How red wine prolongs life: Scientists uncover how 'miracle ingredient' boosts body’s cell energy
06:37 GMT, 2 May 2012
Cheers: The key ingredient in red wine resveratrol has anti-ageing powers. Posed by model
Scientists claim to have discovered the secret of how an ingredient in red wine could be the key to a longer life.
The ‘miracle ingredient’ resveratrol credited with anti-ageing powers, and the ability to work against cancer, heart disease and obesity, really does boost the body’s supply of cell energy, claim researchers.
But it is only ‘switched on’ in the presence of a gene called SIRT1 that is the key to longevity and energy.
Previous studies have shown the plant compound resveratrol improves the health of mice fed a high-fat diet and increases their lifespan.
But there has been controversy about whether it really does hold back the march of time, with conflicting results from some studies.
Now US scientists say they have solved the mystery and brought closer the prospect of a drug that would give the equivalent health benefits of 8,000 bottles of red wine.
They found the ingredient boosts the activity of mitochondria, the cell’s energy supplier, which is essential for longevity and overall health.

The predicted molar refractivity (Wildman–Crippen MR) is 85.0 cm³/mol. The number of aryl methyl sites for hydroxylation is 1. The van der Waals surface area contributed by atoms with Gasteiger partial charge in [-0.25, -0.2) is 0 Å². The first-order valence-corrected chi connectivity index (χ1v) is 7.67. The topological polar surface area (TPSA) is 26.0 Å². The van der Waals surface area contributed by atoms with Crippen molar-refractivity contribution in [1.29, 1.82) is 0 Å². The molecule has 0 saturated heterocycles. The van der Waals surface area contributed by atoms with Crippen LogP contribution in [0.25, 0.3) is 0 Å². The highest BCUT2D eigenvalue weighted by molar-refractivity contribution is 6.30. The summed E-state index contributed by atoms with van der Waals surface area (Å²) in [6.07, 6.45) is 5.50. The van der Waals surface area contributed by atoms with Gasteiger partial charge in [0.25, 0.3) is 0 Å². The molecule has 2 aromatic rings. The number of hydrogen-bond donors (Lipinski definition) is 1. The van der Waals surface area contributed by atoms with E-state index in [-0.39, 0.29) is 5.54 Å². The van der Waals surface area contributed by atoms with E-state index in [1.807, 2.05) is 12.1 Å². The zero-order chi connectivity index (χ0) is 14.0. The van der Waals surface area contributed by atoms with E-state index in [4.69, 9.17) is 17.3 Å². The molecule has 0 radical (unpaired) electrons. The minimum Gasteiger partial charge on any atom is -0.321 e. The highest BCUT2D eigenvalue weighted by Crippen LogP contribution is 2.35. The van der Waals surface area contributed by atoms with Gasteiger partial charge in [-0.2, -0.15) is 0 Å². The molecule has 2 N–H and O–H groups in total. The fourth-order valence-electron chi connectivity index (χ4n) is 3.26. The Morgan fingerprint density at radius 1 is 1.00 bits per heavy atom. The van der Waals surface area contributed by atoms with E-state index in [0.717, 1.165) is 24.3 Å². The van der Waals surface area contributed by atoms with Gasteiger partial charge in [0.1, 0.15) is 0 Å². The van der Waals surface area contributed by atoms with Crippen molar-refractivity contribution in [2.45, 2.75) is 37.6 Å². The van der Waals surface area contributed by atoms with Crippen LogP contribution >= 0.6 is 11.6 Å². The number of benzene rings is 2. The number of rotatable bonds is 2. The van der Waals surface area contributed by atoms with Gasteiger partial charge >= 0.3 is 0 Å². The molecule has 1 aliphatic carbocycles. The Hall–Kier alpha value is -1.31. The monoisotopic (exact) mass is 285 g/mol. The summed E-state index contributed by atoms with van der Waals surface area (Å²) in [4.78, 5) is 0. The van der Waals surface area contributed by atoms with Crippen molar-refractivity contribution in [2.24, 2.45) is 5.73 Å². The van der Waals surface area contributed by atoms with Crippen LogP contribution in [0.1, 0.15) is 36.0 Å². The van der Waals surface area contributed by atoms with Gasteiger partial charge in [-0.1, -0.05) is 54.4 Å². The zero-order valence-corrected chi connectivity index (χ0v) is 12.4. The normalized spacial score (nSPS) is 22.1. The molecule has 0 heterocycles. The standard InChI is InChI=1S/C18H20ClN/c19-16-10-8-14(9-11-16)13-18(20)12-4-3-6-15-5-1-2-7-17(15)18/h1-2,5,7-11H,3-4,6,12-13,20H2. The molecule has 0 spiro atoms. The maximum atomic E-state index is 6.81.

Lead researcher Professor David Sinclair of Harvard Medical School, Boston, said ‘The results were surprisingly clear.
‘Without the mitochondria-boosting gene SIRT1, resveratrol does not work.’ The latest study showed how resveratrol enhances the energy-generating activity of cells via a longevity gene called SIRT1.
But resveratrol only works when a gene called SIRT1 is present – but it's not known if all humans have it
Researchers are already looking at
molecules that mimic the effect of resveratrol by targeting SIRT1. Such
compounds could form the basis of future drugs that extend disease-free
The effect of resveratrol on SIRT1 had been demonstrated in yeast, worms and flies before but never on higher animals.
The experiments involved a new strain of laboratory mouse whose SIRT1 gene can be successfully switched off.
When adult mice were given low doses of resveratrol with SIRT1 disabled, no effect was seen on the energy producing heart of the cells.
But mice with normal SIRT1 showed dramatic increases in energy after exposure to resveratrol.
The findings are published today in the journal Cell Metabolism (must credit).
Professor Sinclair said the new approach removed barriers to developing resveratrol for use in people, with drugs already being tested. The first could be available in three years.
He said ‘Our paper shows that SIRT1 is front and centre for any dose of resveratrol.’ Research last year suggested that such drugs allowed mice to escape the consequences of a bad diet and extended the lives of those eating junk food.
George Vlasuk, chief executive of the US biotech company Sirtris, which is trying to develop anti-ageing drugs, said: ‘The work strongly supports the basic rationale being pursued at Sirtris, which focuses on the development of small-molecule compounds that directly activate the enzymatic activity of SIRT1 as a new therapeutic approach to many diseases of ageing.’